W3C home > Mailing lists > Public > public-rule-workshop-discuss@w3.org > August 2005

Re: log:notIncludes (conclusion?)

From: Michael Kifer <kifer@cs.sunysb.edu>
Date: Sat, 27 Aug 2005 15:16:27 -0400
To: Sandro Hawke <sandro@w3.org>
Cc: public-rule-workshop-discuss@w3.org
Message-Id: <20050827191628.06433CB5D3@kiferserv.kiferhome.com>

> > I think the key is that semantics(+URL,-Formula) predicate and the fact
> > that you are leaving out of the picture the actual formulas that are
> > sitting at URL. The formula that you are getting using semantics/2 is (as I
> > understand) a list of terms that reify logical statements.
> > 
> > So, you have
> > 
> > formulas sitting at URL  (*)
> > the built-in semantics(URL,Formula)
> > and then you have something like
> >     Formula notIncludes somelist
> > 
> > So, adding a new formula to the set (*) can change the list Formula
> > and invalidate a previously true statement of the form
> > Formula notIncludes somelist.
> Yes.  I think we're understanding each other very well, now.


> > This is nonmonotonic.
> I'm not sure I know the right words for this, but that stuff sitting
> at that URL is considered immutable within one inference run.  cwm
> makes no attempt to read it more than once; any change in it would go
> along with an overall change in the state of the world.  A
> long-running N3-based agent would have to start everything over each
> delta-t (or cleverly act like it did).  Each time something observable
> about the universe changes, we're talking about a new set of models
> and interpretations.

Yes, but this is no different from the way Prolog (without assert/retract)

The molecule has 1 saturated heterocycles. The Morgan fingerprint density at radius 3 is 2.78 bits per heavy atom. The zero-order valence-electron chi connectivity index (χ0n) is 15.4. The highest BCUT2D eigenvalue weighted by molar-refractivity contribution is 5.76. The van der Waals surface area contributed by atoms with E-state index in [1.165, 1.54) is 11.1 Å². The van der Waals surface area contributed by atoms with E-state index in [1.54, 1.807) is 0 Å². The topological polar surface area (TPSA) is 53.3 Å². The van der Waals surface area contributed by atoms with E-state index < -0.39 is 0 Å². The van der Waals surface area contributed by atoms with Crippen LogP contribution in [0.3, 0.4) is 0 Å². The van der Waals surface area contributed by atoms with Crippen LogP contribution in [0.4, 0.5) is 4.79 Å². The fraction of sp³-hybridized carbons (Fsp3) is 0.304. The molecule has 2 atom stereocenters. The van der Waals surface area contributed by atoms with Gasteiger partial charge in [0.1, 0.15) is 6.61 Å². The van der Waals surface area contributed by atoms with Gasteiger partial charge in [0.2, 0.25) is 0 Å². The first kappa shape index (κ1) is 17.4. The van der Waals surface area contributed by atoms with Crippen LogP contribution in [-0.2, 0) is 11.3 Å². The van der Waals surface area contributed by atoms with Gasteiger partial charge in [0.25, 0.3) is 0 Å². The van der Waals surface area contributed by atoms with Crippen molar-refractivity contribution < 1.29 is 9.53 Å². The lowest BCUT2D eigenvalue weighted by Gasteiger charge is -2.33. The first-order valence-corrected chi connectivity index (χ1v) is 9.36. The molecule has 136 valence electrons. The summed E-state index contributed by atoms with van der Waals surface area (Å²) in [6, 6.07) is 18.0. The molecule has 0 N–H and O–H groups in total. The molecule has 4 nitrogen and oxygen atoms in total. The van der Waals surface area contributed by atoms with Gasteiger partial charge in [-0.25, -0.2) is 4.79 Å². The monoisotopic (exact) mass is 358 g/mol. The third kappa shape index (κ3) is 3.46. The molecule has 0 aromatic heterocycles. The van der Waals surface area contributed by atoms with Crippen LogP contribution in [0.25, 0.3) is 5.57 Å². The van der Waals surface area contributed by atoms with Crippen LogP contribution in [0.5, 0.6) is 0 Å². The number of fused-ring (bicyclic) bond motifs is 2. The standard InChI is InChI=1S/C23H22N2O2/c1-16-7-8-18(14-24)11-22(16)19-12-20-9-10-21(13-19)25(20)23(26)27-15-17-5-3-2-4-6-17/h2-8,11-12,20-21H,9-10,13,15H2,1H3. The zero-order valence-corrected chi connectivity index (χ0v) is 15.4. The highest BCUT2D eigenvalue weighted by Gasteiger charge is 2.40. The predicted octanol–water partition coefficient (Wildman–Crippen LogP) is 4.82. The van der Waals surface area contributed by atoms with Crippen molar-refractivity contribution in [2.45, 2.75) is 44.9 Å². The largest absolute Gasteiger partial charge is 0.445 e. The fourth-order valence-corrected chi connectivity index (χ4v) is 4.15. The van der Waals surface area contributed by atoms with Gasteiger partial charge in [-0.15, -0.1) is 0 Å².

works. You read the KB only once and then make NAF-based inferences. The KB
doesn't change.

Nonmonotonicity doesn't mean that you are going to change the KB during the
run.  It means that you make your inferences on a static KB with one set of
models and observe the results. Then, some time later (after you are done
with the inference) the KB changes. You reload your KB (or whatever the
mechanism is for becoming aware of the change; it is more efficient in
Prolog, of course) and recompute your models (again, assuming that the KB
doesn't change during the inference). Then you observe the results again.
Nonmonotonicity means that it is possible that when you observe the result
the second time you may not find some inferred formulas that you saw when
you observed the result the first time.

> Going back to the definition of monotonicity you and DanC were using
> [1], the stuff sitting at that URL isn't part of A or B.  Nothing is
> entailed by that stuff at the URL.  To be slightly silly, adding a
> formula to it is no more relevant to the notion of monotonicity than
> is adding characters to the end of some constant symbol in an FOL
> formula.

If nothing is inferred from formulas at URL then you are not dealing with
semantics or logic. You are just manipulating lists and checking for their

But I don't believe that nothing is entailed from those formulas.  What
about your pharmacy example? You have two sets of rules sitting at two
different sites that describe two different medicines. (Or whatever it
was.) You pull those rules together and make inference that tells you that
there is a possible side effect. So, these formulas at A and B are used as
logical formulas and you are making inference from them.

> Now, am I sounding confused again or like this is a sensible design
> (even if not the one you might chose)....?     

I think we are making progress. The problem is that the design of N3 (its
use of pseudo-logical predicates like semantics/2 and conclusion/2) makes
it hard to account for everything that is going on from the logical point
of view.

Received on Saturday, 27 August 2005 19:16:35 UTC

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